2009-01-01

    Through a collaborative project in Pennsylvania, high school students developed a method for converting batches of their cafeteria's waste fryer oil into biodiesel using a 190 L (50 gal) reactor. While the biodiesel is used to supplement the school district's heating and transportation energy needs, the byproduct--glycerol--is used to make hand…

  20. EFFECT OF DIESEL AND BIODIESEL ON THE GROWTH OF Brachiaria decumbens INOCULATED WITH ARBUSCULAR MYCORRHIZAL FUNGI

    Directory of Open Access Journals (Sweden)

    Dora Trejo

    2013-12-01

    Full Text Available Arbuscular mycorrhizal fungi have been found to be associated with plants useful in soil phytoremediation. The aim of this study was to compare the effects of diesel and biodiesel in soil and sand on the growth of Brachiaria decumbens inoculated with mycorrhizae. Two experiments were carried out: one experiment in soil and another in sand. A two-level- factorial design with three factors was used (one on sterile and another on non-sterile soil, with and without mycorrhizae; and one with diesel and another with biodiesel. In sand, a two-factor design with two levels was used (with and without mycorrhizae and with diesel and biodiesel, both with three replications. NOVADIESEL, biodiesel and PEMEX diesel were use as contaminants, both at 7%. The fresh and dry weight of the plants and percentage of mycorrhizal colonization, were assessed 30 days after planting. In soil, biodiesel was more toxic and reduced the fresh and dry weights of plants, especially in non-sterile soil. Biodiesel yielded greater mycorrhizal colonization values that doubled those of the control. In sand, diesel was found to reduce three times the fresh and dry weights of plants, compared to the biodiesel. In sand diesel presented high values of mycorrhizal colonization in comparison with biodiesel.  Plants inoculated with mycorrhizal fungi exhibited better development than non-inoculated plants, even in the presence of contaminants.

  1. Novel 1H low field nuclear magnetic resonance applications for the field of biodiesel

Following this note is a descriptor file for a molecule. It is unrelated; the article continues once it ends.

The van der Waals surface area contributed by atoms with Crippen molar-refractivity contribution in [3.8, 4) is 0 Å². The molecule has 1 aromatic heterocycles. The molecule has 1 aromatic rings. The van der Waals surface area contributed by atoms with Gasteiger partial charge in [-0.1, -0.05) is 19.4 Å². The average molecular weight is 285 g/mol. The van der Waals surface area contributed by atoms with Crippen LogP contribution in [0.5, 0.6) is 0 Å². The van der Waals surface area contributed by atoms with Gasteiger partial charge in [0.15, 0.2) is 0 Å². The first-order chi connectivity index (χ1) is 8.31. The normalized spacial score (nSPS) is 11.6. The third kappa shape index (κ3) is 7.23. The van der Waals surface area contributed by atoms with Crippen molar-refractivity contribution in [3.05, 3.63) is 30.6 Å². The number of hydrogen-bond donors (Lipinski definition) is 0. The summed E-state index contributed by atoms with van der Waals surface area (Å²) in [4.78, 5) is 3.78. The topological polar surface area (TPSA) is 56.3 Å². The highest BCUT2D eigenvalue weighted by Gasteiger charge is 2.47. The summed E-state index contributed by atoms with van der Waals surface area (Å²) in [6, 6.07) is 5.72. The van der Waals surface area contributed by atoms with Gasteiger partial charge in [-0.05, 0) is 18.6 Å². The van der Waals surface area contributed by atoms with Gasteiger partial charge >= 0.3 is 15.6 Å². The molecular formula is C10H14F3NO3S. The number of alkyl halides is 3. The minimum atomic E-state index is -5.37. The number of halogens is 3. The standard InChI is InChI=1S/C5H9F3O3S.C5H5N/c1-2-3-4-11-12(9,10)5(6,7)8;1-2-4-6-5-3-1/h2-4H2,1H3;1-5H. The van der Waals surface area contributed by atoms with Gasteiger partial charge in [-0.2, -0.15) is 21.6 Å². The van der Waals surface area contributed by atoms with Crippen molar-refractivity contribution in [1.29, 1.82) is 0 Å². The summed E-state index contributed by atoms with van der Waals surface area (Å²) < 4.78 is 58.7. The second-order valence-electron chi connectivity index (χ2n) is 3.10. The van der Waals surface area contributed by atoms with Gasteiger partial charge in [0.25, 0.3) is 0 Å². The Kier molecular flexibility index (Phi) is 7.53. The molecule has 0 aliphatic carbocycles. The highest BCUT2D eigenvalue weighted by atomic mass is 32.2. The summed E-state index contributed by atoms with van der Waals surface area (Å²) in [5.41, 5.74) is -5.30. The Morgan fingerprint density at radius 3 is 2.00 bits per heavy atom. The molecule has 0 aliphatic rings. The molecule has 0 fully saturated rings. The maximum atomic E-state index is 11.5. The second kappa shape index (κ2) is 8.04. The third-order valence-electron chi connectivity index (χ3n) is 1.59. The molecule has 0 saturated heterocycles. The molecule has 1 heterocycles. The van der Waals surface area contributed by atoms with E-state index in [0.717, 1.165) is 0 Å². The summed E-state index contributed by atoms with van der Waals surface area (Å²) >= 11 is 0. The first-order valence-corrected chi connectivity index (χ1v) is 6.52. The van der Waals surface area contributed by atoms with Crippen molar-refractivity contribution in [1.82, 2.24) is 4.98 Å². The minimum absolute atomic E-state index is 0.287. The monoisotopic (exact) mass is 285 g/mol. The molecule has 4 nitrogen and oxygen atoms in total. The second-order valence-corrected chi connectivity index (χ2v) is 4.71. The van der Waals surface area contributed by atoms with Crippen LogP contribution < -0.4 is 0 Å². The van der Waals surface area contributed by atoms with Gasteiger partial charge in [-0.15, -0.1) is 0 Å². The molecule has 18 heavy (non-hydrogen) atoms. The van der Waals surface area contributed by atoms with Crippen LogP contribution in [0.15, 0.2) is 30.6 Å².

Science.gov (United States)

    2013-01-01

    Background Biodiesel production has increased dramatically over the last decade, raising the need for new rapid and non-destructive analytical tools and technologies. 1H Low Field Nuclear Magnetic Resonance (LF-NMR) applications, which offer great potential to the field of biodiesel, have been developed by the Phyto Lipid Biotechnology Lab research team in the last few years. Results Supervised and un-supervised chemometric tools are suggested for screening new alternative biodiesel feedstocks according to oil content and viscosity. The tools allowed assignment into viscosity groups of biodiesel-petrodiesel samples whose viscosity is unknown, and uncovered biodiesel samples that have residues of unreacted acylglycerol and/or methanol, and poorly separated and cleaned glycerol and water. In the case of composite materials, relaxation time distribution, and cross-correlation methods were successfully applied to differentiate components. Continuous distributed methods were also applied to calculate the yield of the transesterification reaction, and thus monitor the progress of the common and in-situ transesterification reactions, offering a tool for optimization of reaction parameters. Conclusions Comprehensive applied tools are detailed for the characterization of new alternative biodiesel resources in their whole conformation, monitoring of the biodiesel transesterification reaction, and quality evaluation of the final product, using a non-invasive and non-destructive technology that is new to the biodiesel research area. A new integrated computational-experimental approach for analysis of 1H LF-NMR relaxometry data is also presented, suggesting improved solution stability and peak resolution. PMID:23590829

  2. Design and optimisation of purification procedure for biodiesel washing

    Directory of Open Access Journals (Sweden)

    S.B. Glišić

    2009-09-01

    Full Text Available Almost complete methanolysis of triglycerides is usually not enough to fulfil the strict standards of biodiesel quality. A key step in this process is neutralization of alkali (catalyst followed by the washing procedure necessary for removing different impurities such as traces of catalyst and methanol and removal of soaps and glycerol from esters phase. The washing with hot water is still widely used in many industrial units for the biodiesel production. In this study, different procedures of biodiesel washing using hot water were investigated. The orto-phosphoric acid was suggested as the best compound for alkali catalyst (sodium hydroxide neutralization. The main goal of the performed analysis was to minimize the water usage in the washing-neutralization step during the biodiesel production. Such solution would make the process of biodiesel synthesis more economical taking into account the decrease of energy consumed for evaporation of water during the final product purification, as well as more acceptable procedure related to the impact on environment (minimal waste water release. Results of the performed simulation of the washing process supported by original experimental data suggested that neutralization after the optimized washing process of the methyl ester layer could be the best solution. The proposed washing procedure significantly decreases the amount of waste water giving at the same time the desired purity of final products (biodiesel and glycerol. The simulation of the process was performed using ASPEN plus software supported by ELCANTREL and UNIQUAC procedure of required properties calculation